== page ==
It was a straight up statement; you didn’t have to guess about what he meant. He later tried to back out of it and said he didn’t say “black” people, but he did. He was standing on the long-held stated and believed myth, again, that “black people” are lazy, that “black people” are the ones who are using and abusing the welfare system. It was insulting, but the language was not racially coded.

Gingrich, on the other hand, did use coded language when he said that President Obama is the “food stamp president.” He was more honest when he said that the “African American community should demand pay checks and not food stamps.” It is still insulting; it is still a statement that upholds and supports a myth that black people are the ones driving the growth of “big government,” and that is just not true. You can read what Gingrich said at (http://www.huffingtonpost.com/2012/01/05/newt-gingrich-paychecks-food-stamps_n_1188193.html).

I will probably never re-connect with my former Twitter friend – she won’t have it – but I cannot let this discussion slip into nothingness. She called me a racist for saying that Newt was and is playing the race card and for sticking to my guns. That’s rather like one who has been beaten being blamed for the beating. African-Americans, and many whites, have “been in the storm too long” not to recognize when they are being targeted for someone else’s gain.

Newt Gingrich is a master politician and a very smart man. Trust and  believe that he knew what he was doing when he said President Obama is the “food stamp president” to that roomful of white people in South Carolina. If saying that makes me a racist, then so be it. The truth is the truth.

A candid observation…

Is the Church Failing?

I had a conversation this morning with a friend who is a Conservative and who takes issue whenever I talk about race, on any level; this morning she and I were talking about race and the church.

I mentioned that some 40 Catholic leaders had written a letter asking Newt Gingrich and Rick Santorum to back off using racial stereotypes as they talk about poverty, and I said that the church has too long been silent, not holding politicians to a moral and ethical standard, even during political campaigns.

I said that the church has allowed racism to simmer, all in the name of Jesus, for far too long.  And I’m not talking just churches in the South. “The Church,” north, south, east and west, Conservative and Liberal, has been culpable.

Well, my friend hit the roof.

It wasn’t so, she said.

I countered; the church, I said, has used the Bible to justify racism and slavery from the time this country got its feet firmly established in American soil.  She charged that that was my opinion …and on and on…

But after we talked, I thought about it. The Church really is and has been too silent when it has come to allowing politicians to do and say what they want, especially as it pertains to race. Hooray for the brave Catholics who wrote the letter asking Gingrich and Santorum to pull back on the heinous language they are using…but where are the other religious leaders, the so-called moral and ethical leaders of this great nation?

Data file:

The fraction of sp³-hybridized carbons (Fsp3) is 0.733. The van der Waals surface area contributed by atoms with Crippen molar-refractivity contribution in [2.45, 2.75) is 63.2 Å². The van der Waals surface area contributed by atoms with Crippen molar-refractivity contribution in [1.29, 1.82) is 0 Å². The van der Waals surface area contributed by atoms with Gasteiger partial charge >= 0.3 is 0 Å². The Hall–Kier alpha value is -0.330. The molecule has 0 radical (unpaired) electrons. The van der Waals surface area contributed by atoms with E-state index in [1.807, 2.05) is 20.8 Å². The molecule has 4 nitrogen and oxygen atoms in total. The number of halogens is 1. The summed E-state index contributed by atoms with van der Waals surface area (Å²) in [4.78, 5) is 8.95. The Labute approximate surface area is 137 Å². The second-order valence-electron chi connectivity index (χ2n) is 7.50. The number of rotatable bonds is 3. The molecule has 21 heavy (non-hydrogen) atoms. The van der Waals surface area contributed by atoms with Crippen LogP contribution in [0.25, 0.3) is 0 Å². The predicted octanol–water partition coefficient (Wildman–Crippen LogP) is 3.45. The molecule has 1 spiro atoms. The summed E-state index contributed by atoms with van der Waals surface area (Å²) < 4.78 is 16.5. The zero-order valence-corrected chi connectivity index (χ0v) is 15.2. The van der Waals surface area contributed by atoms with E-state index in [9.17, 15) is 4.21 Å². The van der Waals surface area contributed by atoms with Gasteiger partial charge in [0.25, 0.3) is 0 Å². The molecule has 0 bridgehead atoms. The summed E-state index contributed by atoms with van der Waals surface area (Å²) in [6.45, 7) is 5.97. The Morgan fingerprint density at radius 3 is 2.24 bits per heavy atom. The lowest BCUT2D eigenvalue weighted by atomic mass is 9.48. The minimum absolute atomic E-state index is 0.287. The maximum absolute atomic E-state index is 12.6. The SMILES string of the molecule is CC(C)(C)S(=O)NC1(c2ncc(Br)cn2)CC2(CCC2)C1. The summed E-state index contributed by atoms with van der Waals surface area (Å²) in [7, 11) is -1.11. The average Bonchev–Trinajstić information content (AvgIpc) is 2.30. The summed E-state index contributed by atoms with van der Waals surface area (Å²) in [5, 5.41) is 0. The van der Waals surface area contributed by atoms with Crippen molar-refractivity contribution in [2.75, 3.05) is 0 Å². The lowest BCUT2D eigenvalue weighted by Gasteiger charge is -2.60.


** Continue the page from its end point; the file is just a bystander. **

Someone said that Gingrich stood to lose the Evangelical vote as details of his first marriage were revealed by his ex-wife. Surely that would have been the case, or should be the case, if the Evangelicals were as bound to Godly morals as they claim, but alas, the Evangelicals, the trumpeters of morality and family values, have been silent…Why? Because the Evangelicals want Barack Obama out of office, so it doesn’t matter, Newt’s marital, or apparent marital, indiscretions.

The Church, the established Church, has been failing in so many ways – saying one thing but doing another. The Church has been responsible for leading too many people away from the Christ instead of toward Him. The Church seems to have a very selective range of issues on which to comment and be vocal about – but racism isn’t one of them!

It’s too bad. One of the reasons racism has flourished in this country for as long as it has is because the Church has failed; it has been silent when it should have been clanging the cymbals proclaiming injustice and vowing to fight it!

Newt Gingrich will probably win the South Carolina primary, because he pandered to a group of people in that state who are still raw with racial resentment. Nobody quite cares about anything else other than their belief that a great wrong was done when America elected an African-American to be president and that it is their civic duty to get him out of the White House.

Church leaders have been largely silent on Newt’s (and Rick Santorum’s) racially coded language. It is not surprising, but it is disappointing.

A candid observation…

Newt Gingrich Owes African Americans an Apology

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Newt Gingrich owes African-Americans an apology.

He absolutely knows what he is doing.

His constant calling President Obama “the food stamp president” is nothing more than racial politics, no less reprehensible or excusable than when Lee Atwater and the GOP used the image of Willie Horton to take down Michael Dukakis in 1988.

Gingrich has settled into the language that “liberals” or “elite liberals” are the only ones who “despise making money.” That is incorrect, but it isn’t a morally and ethically reprehensible statement or behavior.